“The Strategic Plan called for non-traditional arts programming to attract new students and revenue,” said Ken Hannon, Vice President and COO. “There was concern that ‘food as art’ wasn’t part of our mission. There were also those who thought it was the next great step for the organization, given the ongoing popularity of cooking online and on television. The University of Tampa reached out to us with their program for helping non-profits to develop programming, add revenues and develop a business plan.”
above right: Participants enjoy the products of a class by The Restorative Chefs Cricket and Jason Borajkiewicz
We realized that we were not experts in the planning of a first-class culinary teaching facility and program, so we enlisted the help of Ted Barber of Theodore Barber & Company in Clearwater. The company has consulted and designed on an international level for restaurants, bars and commercial kitchens for hotels, resorts, convention centers, sports facilities, casinos and more. Additionally, the construction of a utility-intense studio in a continuously occupied building, with daytime and evening classes, presented serious challenges.
above left: Dining and observation tables
above right: View of the studio from the Chef's station; 220-volt electric cords hanging from reels provide power anywhere in the studio
The studio includes a chef’s station with commercial range and oven, overhead cameras and two 80” monitors for demonstrations and video production. The most unique feature of the facility is the six mobile workstations for students that move on castors, powered with 220-volt overhead cords and reels. The custom-built units each include an electric range top, large preparation surface, storage space and a built-in exhaust system that takes the place of an overhead hood. Household convection ovens also keep learning within the reach of home cooking. Program and facility comply with all Health Department standards.
above right: Chef's station commercial gas range and oven
“The Food Arts program has great potential to build partnerships on a variety of levels,” said Hannon. “It fits in so many ways with what we are currently doing. DFAC’s Sterling Society has successfully conducted numerous art travel tours and we believe travel trips featuring food have great potential. The studio’s serving dishes, bowls and cups were made by our students in our ceramics program. Our fiber arts program can potentially provide creative textiles for use in dining and cooking. Our offsite knife forging program can make creative tools for cooking and dining. Food is the oldest still life subject in the world! Photography featuring the visual appeal of food presentation can link to our photography program in creating imagery for exhibitions.”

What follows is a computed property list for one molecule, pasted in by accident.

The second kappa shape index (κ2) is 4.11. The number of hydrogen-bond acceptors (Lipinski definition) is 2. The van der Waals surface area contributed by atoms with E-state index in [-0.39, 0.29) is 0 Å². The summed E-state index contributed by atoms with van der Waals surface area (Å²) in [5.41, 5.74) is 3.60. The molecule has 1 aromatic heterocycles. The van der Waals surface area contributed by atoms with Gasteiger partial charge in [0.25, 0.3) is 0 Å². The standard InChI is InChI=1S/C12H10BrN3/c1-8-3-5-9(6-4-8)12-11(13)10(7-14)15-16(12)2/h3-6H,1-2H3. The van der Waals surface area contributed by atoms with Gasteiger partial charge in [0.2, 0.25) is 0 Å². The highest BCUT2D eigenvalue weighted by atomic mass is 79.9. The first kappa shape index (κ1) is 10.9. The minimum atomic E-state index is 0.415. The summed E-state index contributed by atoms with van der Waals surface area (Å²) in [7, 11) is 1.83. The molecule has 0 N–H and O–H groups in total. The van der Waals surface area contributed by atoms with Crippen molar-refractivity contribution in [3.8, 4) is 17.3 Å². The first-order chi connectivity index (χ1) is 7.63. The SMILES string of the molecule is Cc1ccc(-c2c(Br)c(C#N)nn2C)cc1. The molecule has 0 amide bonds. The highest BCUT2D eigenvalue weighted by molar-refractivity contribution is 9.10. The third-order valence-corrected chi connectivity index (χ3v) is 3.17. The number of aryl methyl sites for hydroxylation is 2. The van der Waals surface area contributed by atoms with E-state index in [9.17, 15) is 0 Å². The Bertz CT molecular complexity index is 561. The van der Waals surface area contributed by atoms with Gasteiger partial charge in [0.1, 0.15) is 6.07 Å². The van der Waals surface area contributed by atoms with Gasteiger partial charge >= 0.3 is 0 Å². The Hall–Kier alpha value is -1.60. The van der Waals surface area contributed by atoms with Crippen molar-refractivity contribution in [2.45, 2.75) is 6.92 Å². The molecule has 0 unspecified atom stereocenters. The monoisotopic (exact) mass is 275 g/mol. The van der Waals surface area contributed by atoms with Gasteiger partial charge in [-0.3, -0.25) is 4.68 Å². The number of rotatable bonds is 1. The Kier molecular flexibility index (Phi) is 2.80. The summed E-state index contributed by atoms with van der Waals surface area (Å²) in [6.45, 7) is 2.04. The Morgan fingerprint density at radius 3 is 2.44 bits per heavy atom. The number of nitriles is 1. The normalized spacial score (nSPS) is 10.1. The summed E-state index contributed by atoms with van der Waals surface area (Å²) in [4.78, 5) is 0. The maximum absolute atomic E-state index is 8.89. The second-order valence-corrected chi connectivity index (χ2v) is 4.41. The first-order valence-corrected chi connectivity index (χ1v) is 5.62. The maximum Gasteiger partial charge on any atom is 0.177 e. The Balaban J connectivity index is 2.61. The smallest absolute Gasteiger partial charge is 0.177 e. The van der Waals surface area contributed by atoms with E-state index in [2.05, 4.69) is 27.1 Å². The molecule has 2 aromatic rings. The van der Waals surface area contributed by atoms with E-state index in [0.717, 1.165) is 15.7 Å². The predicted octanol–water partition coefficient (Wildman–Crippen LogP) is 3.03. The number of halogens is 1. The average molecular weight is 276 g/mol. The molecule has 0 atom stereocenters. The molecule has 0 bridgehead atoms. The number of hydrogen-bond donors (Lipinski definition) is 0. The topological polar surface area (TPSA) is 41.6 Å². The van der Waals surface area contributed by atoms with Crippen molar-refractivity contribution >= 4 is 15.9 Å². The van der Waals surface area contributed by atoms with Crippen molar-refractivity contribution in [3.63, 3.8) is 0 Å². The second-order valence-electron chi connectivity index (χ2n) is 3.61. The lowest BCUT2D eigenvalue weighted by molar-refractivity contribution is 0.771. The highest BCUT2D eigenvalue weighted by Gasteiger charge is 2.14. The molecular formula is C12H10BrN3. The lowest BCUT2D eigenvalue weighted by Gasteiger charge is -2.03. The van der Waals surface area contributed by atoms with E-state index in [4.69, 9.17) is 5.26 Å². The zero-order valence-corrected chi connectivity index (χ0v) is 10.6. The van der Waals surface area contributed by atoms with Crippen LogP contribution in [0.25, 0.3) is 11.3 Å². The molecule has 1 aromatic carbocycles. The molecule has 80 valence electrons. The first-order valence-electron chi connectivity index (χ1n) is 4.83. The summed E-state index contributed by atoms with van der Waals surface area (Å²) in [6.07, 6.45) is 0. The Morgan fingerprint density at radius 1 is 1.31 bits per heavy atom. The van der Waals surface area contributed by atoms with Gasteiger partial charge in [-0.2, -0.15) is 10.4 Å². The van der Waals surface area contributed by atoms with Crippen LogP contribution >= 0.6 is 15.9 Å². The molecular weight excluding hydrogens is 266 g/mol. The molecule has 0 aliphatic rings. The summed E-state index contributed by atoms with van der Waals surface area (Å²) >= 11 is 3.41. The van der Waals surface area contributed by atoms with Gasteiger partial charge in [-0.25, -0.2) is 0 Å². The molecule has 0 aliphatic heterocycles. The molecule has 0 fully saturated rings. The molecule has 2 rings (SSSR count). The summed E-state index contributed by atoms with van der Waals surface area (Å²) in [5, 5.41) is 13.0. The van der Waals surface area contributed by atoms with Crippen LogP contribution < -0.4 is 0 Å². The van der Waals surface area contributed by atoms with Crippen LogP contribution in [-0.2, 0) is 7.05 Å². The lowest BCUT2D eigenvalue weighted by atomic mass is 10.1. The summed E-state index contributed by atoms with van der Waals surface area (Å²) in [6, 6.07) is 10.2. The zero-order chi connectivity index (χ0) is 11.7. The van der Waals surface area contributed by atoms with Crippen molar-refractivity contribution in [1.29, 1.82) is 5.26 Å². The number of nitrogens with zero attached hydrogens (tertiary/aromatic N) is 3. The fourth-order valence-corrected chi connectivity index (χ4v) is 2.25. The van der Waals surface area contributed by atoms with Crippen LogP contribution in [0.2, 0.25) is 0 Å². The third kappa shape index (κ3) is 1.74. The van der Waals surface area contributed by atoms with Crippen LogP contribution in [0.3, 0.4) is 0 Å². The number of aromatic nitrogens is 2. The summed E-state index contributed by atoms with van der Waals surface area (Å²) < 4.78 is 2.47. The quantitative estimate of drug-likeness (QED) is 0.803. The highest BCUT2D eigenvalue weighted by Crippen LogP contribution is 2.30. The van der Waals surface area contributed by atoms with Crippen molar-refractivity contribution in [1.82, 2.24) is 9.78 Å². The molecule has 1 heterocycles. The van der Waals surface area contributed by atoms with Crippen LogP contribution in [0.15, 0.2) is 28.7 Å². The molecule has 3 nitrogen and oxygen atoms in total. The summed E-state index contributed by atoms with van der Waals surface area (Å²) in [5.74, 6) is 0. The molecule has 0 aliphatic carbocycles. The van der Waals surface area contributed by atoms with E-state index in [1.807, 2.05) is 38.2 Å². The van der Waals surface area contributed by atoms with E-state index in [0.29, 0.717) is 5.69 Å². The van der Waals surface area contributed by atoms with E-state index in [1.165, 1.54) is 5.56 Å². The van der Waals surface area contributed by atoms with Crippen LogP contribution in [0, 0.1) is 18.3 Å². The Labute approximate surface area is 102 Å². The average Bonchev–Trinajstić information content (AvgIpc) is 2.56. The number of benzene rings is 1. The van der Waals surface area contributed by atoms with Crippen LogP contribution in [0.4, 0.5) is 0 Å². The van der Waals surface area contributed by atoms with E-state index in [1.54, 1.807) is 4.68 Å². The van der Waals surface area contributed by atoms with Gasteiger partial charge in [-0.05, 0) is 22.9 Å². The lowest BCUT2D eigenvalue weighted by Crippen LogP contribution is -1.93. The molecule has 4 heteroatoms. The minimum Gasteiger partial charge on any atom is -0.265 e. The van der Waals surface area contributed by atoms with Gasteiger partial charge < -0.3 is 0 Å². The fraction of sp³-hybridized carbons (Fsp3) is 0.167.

“Chefs Cricket and Jason Borajkiewicz from The Restorative, an award-winning Dunedin restaurant, offered a recent class at the Food Arts studio in Sous Vide (cooking meat sealed in bags in boiling water before searing). This provided an opportunity for people who are interested in great food to gather. Those people get new cooking ideas and an introduction to the restaurant and the chefs. It’s a win-win for everyone,” said Hannon. The Restorative was named Creative Loafing’s Critic's Choice Best of the Bay (BOTB) 2017 Best Chefs; Critic's Choice BOTB 2017 Best New Restaurant; Critic's Choice BOTB 2018 Best Restaurant; among other Tampa Bay area awards.
top right: Scullery washing area
above: Scullery inventory of cooking equipment
“Everyone is comfortable in the kitchen,” said Hannon. “The Food Arts program builds a sense of camaraderie through the shared experience of chefs demonstrating and everyone learning, cooking and sitting down to eat. In the long-standing reputation of the center as a community hub, the kitchen could become the heart of DFAC.”
An extensive schedule of weekly classes can be found on DFAC’s website for creating the food of other cultures and for pot recipes, soups, vegetables, baked goods, creative chicken and much more on a weekly basis. Go to www.dfac.org.